Of course, it’s not the majority, and maybe it will never be. All know is I’ve never seen so much BS in the markets, banking system, and government in my life.

    I voted, I write my representatives, we have our finances in order. Other than that, I’ve resigned myself to sitting back and waiting for the whole ponzi scheme to implode. I just don’t see how it does anything else, because the politicians will never have the guts to be honest with us and fix this mess. They’ll just keep kicking the can down the road for as long as they can.

    I appreciate your honest assessments and sharing your thoughts with us.

  4. JLM on December 13, 2012 at 12:28 am

    Agreed! If you allow someone to lie to you, and get away with it, they will only get worse. Good for you to take a stand on this.

  5. cathy on December 13, 2012 at 4:20 am

    Keep the faith, Charles. The msm whores are trying to keep their jobs by laughing at you. You’ll have the last laugh when they turn the lights out on the msm. It’s coming, never fear.

  6. PT on December 13, 2012 at 4:48 am

    The government has long needed to update the way they track and report the economy for every one’s benefit. It’s a travesty that they haven’t done it yet, but it’s just one more for the list. Please don’t allow one ignorant Fox News puppet to discourage you. I greatly appreciate your pointing out where to look for the truth! With people like you and the power of the internet, we just might put it back together in this country one day!

  7. AndyB on December 13, 2012 at 12:46 pm

    It is sad to see fraud and corruption dominate in the governments and banks in the world today. Iceland, however, deviated from what the rest of the world is doing and took a positive stand. Read the following link for more.

    So don’t give up on your crusade Charles. I would love to see the US government and bankers responsible for fraud and corruption prosecuted someday, and your work could be extremely valuable!

    Warmest Regards


  8. Charles Longfellow on December 13, 2012 at 6:44 pm

    If I am seeking entertainment, I watch broadcast news.
    I do not seek reliable information about the market from comedians, clowns, acrobats or fashion models. There is no debate here. Thank goodness we have Biderman to provide useful info.

  9. Ed_B on December 13, 2012 at 8:34 pm

    Re: David Asman

    Allow me to suggest that not all of the sheeple out there are in the audience and that Mr. Asman is a prime example of the “I don’t know and I don’t want to know crowd. Bringing up the facts of our financial and economic situation would surely have disoriented and confused him. This is easily done to those of minimal IQ and great appreciation of themselves.

  10. David henderson on December 15, 2012 at 4:44 pm

    The present value of future obligations is $87T. Boggles the mind.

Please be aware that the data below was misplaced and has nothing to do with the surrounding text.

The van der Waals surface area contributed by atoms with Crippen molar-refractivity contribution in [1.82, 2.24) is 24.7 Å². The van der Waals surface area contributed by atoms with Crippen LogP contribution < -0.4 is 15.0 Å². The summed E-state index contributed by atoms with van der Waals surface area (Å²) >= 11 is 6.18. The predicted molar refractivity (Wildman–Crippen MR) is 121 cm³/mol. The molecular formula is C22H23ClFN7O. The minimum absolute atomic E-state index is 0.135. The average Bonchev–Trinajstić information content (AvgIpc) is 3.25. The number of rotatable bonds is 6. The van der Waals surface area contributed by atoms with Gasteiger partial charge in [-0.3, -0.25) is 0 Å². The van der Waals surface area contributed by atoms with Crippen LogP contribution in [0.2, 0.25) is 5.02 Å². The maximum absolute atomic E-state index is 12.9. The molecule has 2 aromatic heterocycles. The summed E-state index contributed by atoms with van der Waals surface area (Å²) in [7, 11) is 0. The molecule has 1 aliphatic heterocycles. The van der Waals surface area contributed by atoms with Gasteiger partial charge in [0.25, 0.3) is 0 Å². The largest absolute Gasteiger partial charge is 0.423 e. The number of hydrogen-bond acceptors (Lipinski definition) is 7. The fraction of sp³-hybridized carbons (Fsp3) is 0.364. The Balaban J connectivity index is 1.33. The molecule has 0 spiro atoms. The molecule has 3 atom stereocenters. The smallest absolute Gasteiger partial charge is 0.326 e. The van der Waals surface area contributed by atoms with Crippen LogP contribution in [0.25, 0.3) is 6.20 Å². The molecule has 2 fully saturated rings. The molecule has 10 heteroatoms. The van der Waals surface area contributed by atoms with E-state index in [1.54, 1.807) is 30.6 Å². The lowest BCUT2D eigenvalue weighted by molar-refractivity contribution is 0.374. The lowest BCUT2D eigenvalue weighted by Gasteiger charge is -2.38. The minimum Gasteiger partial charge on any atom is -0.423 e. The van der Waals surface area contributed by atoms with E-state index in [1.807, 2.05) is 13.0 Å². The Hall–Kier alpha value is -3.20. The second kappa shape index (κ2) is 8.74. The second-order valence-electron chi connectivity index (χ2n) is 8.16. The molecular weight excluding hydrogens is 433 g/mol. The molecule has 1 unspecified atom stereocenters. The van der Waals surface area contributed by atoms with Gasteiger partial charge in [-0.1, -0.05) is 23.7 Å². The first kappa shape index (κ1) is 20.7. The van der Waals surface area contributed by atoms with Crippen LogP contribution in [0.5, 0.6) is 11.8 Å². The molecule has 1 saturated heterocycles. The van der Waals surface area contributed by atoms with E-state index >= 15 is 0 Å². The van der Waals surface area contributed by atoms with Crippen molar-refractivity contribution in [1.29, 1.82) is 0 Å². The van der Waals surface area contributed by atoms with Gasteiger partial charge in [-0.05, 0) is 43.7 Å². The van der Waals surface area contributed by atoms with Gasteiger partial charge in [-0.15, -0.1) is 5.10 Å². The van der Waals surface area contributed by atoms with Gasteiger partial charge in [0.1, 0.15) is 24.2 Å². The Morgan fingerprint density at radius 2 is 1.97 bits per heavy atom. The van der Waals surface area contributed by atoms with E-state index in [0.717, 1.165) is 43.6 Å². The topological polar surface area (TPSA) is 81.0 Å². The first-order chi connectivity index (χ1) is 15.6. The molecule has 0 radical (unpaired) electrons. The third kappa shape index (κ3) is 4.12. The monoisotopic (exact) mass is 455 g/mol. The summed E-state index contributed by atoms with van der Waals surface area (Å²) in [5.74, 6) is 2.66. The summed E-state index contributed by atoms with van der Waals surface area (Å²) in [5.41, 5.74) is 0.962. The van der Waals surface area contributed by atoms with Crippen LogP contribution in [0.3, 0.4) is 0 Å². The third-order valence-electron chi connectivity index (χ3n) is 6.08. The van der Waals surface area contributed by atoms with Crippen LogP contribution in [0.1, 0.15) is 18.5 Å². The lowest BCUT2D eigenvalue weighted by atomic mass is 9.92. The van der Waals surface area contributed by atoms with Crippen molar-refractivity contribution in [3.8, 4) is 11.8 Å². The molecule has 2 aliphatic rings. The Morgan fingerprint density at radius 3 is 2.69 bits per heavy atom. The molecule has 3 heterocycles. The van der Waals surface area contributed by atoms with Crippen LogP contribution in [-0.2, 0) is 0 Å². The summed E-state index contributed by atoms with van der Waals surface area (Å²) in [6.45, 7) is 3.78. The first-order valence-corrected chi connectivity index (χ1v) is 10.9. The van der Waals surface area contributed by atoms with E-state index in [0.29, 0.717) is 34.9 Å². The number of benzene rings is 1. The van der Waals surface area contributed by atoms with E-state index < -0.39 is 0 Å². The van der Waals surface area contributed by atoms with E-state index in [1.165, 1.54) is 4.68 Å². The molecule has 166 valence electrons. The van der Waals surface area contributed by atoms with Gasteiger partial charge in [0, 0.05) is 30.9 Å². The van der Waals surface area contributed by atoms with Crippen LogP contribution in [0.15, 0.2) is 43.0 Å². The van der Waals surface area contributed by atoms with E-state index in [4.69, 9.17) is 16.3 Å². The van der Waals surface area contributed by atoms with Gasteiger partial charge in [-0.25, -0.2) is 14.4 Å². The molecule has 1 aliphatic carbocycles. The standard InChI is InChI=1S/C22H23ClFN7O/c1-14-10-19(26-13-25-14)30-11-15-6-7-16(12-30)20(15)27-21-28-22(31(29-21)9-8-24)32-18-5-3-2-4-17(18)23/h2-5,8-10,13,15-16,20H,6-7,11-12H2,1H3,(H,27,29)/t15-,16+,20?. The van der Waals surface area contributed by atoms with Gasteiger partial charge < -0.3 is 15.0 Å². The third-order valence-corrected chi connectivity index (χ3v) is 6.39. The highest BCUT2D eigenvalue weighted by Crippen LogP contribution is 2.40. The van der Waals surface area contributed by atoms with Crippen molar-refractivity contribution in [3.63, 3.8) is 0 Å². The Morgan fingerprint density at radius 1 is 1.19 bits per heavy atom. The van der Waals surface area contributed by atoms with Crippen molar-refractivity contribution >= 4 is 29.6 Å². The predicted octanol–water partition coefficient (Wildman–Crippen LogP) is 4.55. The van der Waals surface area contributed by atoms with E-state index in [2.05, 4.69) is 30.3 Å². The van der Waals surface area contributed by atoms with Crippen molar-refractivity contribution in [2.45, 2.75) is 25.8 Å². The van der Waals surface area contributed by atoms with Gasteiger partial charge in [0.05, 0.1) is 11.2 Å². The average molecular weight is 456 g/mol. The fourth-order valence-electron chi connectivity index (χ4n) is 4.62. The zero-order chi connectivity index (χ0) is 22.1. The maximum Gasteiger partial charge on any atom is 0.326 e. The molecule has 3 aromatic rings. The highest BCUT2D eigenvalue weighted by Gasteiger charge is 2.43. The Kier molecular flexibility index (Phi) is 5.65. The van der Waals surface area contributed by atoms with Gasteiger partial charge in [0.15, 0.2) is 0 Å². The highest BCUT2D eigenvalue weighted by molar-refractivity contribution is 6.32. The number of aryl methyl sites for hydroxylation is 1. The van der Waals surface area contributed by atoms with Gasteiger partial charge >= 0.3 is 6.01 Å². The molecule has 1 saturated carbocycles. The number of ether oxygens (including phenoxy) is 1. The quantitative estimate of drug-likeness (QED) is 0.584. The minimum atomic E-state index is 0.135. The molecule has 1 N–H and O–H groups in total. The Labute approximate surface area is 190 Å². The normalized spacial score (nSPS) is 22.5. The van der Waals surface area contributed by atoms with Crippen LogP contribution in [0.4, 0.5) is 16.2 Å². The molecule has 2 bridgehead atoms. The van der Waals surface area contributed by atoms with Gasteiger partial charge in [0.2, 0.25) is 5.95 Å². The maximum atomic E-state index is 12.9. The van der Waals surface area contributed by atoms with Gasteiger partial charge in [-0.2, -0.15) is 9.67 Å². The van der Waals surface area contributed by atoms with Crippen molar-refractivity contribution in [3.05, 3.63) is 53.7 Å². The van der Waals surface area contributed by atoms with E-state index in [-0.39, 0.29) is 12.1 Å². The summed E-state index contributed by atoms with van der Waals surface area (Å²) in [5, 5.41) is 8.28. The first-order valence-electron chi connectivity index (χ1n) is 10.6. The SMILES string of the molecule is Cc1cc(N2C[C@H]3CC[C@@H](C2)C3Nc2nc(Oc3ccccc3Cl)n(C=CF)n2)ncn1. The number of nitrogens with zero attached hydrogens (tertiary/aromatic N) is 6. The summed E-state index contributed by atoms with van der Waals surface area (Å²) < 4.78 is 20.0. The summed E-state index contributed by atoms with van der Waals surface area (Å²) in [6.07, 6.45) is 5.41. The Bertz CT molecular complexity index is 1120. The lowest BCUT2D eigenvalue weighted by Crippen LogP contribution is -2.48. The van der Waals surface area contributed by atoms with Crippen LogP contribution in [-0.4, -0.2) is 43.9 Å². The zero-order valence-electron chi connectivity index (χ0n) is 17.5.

From that should be subtracted the present value of future taxes.

    That is the net present value of future cashflow.

    By commenting only on the future obligations, you are only looking at an incomplete picture.

    • cbiderman on December 16, 2012 at 2:45 am

      It is correct that I have not commented on the present value of future entitlement related taxes. However, with a current budget deficit of 1/3 current obligations, there is no point in counting future taxes as any kind of offset to future liabilities.

  11. Tom Sullivan on December 20, 2012 at 4:14 pm

    The calculation future cost of pension programs ought to be explained. It is probably based on an assumed heavy investment in government bonds, which pay very little (and will crash when interest rates go back up). What would be the future cost of pensions if one assumed investment in stocks only, or some kind of mix of stocks and bonds?

    Social security and Medicare are Ponzi schemes, “investments” with no genuine, growing asset base designed to pay off pensioners at retirement. The solution is to create an invested social security and system, like they have in Chile. We must do the same for Medicare, and for all government employee pensions. In other words, outlaw Ponzi schemes run by government.

  12. Ed_B on December 21, 2012 at 12:44 am

    “In other words, outlaw Ponzi schemes run by government.”

    I don’t know if that is even possible at this late date, Tom. They are so intertwined by now that we may as well outlaw government. Say… that’s not a bad idea, now that I think of it! At the very LEAST, we need about 1/2 of the government meddling in our lives as we now have. Given that, perhaps reducing the US federal budget from about $3.8T to about $1.9T would be an excellent start. The $500B or so that we collect in annual federal taxes could be applied to the $16T and growing federal debt. Who knows? At this rate of repayment, we just might be able to pay it off in 40-50 years, depending on what interest rates do between now and then.

    We definitely need to make heroes of those who actually save tax-payer money as opposed to those who blow it as quickly as possible and then look around for even more of our money to squander.

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Charles BidermanCharles Biderman is the Chairman of TrimTabs Investment Research and Portfolio Manager of the TrimTabs Float Shrink ETF (TTFS)